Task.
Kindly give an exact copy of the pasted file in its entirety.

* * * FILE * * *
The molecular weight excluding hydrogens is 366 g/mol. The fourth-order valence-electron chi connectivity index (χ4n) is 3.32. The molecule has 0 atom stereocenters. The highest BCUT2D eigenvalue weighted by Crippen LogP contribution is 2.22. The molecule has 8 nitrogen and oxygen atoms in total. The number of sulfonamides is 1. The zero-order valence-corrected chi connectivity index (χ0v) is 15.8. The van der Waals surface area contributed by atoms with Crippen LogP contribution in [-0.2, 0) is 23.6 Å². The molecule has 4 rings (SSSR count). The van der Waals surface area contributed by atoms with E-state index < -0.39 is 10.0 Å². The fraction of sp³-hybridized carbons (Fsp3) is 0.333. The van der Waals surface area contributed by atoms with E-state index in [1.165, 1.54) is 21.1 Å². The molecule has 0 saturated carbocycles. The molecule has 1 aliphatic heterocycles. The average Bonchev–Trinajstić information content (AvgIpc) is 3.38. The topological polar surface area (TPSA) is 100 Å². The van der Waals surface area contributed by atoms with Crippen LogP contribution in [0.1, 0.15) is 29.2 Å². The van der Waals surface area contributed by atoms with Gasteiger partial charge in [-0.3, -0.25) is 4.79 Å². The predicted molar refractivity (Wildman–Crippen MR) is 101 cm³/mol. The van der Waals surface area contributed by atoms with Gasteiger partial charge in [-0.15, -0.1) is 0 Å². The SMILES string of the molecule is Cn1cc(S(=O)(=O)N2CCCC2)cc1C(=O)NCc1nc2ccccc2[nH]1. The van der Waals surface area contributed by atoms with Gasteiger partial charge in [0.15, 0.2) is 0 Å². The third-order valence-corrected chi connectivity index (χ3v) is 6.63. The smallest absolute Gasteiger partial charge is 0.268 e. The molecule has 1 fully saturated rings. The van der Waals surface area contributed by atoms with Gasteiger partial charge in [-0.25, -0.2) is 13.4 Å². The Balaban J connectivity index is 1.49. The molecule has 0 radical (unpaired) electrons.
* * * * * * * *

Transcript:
The molecular weight excluding hydrogens is 366 g/mol. The fourth-order valence-electron chi connectivity index (χ4n) is 3.32. The molecule has 0 atom stereocenters. The highest BCUT2D eigenvalue weighted by Crippen LogP contribution is 2.22. The molecule has 8 nitrogen and oxygen atoms in total. The number of sulfonamides is 1. The zero-order valence-corrected chi connectivity index (χ0v) is 15.8. The van der Waals surface area contributed by atoms with Crippen LogP contribution in [-0.2, 0) is 23.6 Å². The molecule has 4 rings (SSSR count). The van der Waals surface area contributed by atoms with E-state index < -0.39 is 10.0 Å². The fraction of sp³-hybridized carbons (Fsp3) is 0.333. The van der Waals surface area contributed by atoms with E-state index in [1.165, 1.54) is 21.1 Å². The molecule has 0 saturated carbocycles. The molecule has 1 aliphatic heterocycles. The average Bonchev–Trinajstić information content (AvgIpc) is 3.38. The topological polar surface area (TPSA) is 100 Å². The van der Waals surface area contributed by atoms with Crippen LogP contribution in [0.1, 0.15) is 29.2 Å². The van der Waals surface area contributed by atoms with Gasteiger partial charge in [-0.3, -0.25) is 4.79 Å². The predicted molar refractivity (Wildman–Crippen MR) is 101 cm³/mol. The van der Waals surface area contributed by atoms with Gasteiger partial charge in [-0.15, -0.1) is 0 Å². The SMILES string of the molecule is Cn1cc(S(=O)(=O)N2CCCC2)cc1C(=O)NCc1nc2ccccc2[nH]1. The van der Waals surface area contributed by atoms with Gasteiger partial charge in [0.15, 0.2) is 0 Å². The third-order valence-corrected chi connectivity index (χ3v) is 6.63. The smallest absolute Gasteiger partial charge is 0.268 e. The molecule has 1 fully saturated rings. The van der Waals surface area contributed by atoms with Gasteiger partial charge in [-0.25, -0.2) is 13.4 Å². The Balaban J connectivity index is 1.49. The molecule has 0 radical (unpaired) electrons.